Benchmarking Graphite master on AWS

2016-09-12 12:15:25 by jdixon

Hello, friends. Just wanted to follow up the previous post with a quick update. As I've mentioned publicly, developing and cutting a new release from Graphite's master branch has become a personal and professional priority for me. And while I've become very familiar with much of the code base over the course of writing The Graphite Book and have thrown a lot of traffic at it over the last few months, I hadn't run any significant tests for performance regressions at scale (compared to the 0.9.15 release).

This round of tests used the same configuration and benchmarking processes as before. I neglected to mention this before, but all series of benchmarks started with installing Graphite using the Synthesize setup script. For the previous test I used Synthesize v.2.4.1 to install Graphite 0.9.15 on a 64-bit Ubuntu 14.04 LTS instance in Amazon's EC2 cloud. For this round I went with Synthesize v3.0.0RC2, which targets Graphite's master branch.

Editor's Note: This benchmark and blog post were completed a couple weeks ago but I'm only just now getting around to publishing it publicly. The results in this post, as well as the one preceding it, were never intended to represent the theoretical maximum throughput of a single Graphite node. They were intended to serve as a shared exercise (and catalyst for discussion) in benchmarking for the Graphite community.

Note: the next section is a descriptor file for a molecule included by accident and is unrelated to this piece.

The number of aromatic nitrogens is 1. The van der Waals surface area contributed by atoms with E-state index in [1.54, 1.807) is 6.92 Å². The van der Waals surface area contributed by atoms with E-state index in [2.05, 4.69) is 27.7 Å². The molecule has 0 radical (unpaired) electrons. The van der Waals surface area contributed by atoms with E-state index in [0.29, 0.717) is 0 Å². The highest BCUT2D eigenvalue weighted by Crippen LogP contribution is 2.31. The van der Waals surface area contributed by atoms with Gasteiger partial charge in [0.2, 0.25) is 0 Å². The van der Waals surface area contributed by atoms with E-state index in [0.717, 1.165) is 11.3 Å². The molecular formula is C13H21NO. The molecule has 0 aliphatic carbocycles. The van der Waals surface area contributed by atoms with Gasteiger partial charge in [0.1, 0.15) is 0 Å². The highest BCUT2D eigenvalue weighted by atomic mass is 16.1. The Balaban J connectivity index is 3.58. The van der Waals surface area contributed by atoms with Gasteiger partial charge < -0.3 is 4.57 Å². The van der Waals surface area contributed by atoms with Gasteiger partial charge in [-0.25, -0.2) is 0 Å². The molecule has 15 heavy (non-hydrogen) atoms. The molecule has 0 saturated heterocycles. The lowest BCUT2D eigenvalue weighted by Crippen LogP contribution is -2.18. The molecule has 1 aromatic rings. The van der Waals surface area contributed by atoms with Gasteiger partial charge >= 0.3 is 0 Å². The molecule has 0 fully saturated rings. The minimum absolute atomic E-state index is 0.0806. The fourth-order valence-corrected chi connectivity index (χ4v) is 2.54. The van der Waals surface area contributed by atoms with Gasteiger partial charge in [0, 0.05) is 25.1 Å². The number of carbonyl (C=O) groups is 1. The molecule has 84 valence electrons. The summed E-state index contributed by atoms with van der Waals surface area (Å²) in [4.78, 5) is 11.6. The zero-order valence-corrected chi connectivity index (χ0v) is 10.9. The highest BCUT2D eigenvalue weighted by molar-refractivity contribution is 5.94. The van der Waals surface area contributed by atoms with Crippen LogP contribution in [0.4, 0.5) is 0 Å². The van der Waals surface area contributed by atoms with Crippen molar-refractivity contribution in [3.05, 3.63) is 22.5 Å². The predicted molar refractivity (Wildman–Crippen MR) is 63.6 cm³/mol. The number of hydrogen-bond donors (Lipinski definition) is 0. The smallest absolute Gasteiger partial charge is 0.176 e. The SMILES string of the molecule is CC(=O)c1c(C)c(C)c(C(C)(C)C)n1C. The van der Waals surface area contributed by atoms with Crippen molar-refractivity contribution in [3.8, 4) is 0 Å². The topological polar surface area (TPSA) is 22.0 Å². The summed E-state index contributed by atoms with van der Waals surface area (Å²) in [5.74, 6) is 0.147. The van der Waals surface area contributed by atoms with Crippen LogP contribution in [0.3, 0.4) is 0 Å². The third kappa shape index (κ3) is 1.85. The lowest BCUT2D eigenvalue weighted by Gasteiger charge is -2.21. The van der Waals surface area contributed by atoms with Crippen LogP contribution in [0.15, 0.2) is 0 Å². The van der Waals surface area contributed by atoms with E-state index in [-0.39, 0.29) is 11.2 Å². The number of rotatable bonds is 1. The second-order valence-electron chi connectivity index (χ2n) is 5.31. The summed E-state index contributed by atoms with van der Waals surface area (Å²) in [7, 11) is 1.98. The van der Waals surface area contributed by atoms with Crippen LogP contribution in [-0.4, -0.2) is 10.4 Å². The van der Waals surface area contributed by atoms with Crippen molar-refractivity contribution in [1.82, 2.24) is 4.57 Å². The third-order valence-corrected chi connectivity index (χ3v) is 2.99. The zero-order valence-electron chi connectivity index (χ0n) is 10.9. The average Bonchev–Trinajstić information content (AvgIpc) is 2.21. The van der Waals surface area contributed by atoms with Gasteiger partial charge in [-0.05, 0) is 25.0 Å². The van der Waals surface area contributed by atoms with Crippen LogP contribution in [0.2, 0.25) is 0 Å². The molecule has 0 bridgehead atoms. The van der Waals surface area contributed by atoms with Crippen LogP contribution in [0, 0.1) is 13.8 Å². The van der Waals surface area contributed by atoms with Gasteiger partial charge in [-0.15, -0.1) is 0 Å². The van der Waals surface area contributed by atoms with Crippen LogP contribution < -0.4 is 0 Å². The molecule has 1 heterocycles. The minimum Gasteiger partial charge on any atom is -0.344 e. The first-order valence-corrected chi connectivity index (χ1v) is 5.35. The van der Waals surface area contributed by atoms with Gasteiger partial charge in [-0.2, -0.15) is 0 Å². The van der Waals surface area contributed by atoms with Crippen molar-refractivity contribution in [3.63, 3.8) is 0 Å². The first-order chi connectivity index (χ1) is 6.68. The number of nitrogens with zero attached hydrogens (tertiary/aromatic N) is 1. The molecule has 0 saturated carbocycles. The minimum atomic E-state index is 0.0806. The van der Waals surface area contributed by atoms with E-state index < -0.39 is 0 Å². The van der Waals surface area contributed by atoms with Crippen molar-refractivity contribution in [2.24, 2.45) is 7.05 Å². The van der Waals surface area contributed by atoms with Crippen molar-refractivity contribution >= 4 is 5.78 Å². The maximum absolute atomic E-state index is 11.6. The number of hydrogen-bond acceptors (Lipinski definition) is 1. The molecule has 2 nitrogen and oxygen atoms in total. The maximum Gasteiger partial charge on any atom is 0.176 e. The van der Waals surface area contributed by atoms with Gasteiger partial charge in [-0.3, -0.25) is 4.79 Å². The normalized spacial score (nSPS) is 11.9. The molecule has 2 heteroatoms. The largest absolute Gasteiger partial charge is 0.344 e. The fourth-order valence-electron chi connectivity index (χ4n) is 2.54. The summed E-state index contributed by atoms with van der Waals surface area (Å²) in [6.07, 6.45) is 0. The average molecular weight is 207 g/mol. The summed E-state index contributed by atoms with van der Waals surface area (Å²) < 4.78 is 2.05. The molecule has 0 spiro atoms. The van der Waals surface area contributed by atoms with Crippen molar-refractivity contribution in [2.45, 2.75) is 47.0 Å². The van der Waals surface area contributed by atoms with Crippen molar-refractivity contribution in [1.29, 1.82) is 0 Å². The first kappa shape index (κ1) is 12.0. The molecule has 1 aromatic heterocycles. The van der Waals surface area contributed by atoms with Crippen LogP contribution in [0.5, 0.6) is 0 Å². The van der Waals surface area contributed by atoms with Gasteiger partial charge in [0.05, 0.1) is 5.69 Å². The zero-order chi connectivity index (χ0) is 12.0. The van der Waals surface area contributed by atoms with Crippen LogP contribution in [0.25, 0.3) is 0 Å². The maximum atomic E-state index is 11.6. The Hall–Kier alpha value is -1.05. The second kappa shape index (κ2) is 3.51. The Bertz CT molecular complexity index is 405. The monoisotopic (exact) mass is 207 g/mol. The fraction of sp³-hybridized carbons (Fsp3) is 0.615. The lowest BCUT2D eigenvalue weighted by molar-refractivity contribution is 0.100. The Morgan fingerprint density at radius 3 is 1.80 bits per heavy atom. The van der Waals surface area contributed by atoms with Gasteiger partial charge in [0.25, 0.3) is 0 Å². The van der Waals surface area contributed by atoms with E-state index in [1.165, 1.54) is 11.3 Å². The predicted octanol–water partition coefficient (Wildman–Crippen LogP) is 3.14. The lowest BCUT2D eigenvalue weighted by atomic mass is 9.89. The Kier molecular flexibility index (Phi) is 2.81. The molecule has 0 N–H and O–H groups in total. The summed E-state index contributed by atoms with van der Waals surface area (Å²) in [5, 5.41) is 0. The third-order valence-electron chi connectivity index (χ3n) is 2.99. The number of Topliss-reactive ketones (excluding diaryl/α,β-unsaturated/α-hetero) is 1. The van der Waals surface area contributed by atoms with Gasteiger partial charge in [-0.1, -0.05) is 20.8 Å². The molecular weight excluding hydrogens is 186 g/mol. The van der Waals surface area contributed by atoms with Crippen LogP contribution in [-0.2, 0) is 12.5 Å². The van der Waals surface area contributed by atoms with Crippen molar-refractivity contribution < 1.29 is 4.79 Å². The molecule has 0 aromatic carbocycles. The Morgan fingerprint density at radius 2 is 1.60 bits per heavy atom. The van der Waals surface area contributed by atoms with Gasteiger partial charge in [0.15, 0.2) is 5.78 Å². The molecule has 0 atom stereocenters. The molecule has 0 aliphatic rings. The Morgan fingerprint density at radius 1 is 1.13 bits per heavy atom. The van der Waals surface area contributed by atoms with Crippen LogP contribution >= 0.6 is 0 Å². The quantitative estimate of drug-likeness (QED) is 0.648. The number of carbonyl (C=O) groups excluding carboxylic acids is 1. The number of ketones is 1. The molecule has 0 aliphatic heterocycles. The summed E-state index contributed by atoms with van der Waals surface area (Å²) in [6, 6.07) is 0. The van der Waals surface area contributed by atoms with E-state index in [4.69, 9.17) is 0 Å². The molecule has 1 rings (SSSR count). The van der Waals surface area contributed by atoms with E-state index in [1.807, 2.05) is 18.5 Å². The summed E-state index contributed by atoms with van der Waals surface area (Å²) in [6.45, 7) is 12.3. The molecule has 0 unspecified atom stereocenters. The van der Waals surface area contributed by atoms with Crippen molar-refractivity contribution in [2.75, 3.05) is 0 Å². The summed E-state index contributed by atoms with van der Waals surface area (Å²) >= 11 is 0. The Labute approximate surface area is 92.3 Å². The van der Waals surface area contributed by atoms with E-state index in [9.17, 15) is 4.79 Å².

The results of this round are fairly boring. Aside from minor improvements in CPU and Load consumption, there are no obvious regressions or significant improvements. Write operations, write times, and points per update are consistent with the previous benchmark. Given that the focus of the master branch has been in adding new features (with no intentional focus on performance improvements), I'm very pleased with the results. The only cause for possible concern was a slight increase in data retrieval times. I'm going to look into this further to see if there are any obvious culprits and if it's justification for pushing back the next release. Note that I don't have any useful rendering statistics for these rounds since I've been using Grafana (which performs client-side rendering).

To recap, the test host is a single EBS-optimized EC2 i2.4xlarge instance with a 400 GiB EBS Provisioned IOPS SSD (io1) with a requested 20k Max IOPS. All configuration details and benchmarking processes can be found in the previous blog post.

Fig 1: Grafana dashboard for Carbon & Whisper
Fig 2: Grafana dashboard for collectd
Fig 3: top output for Carbon

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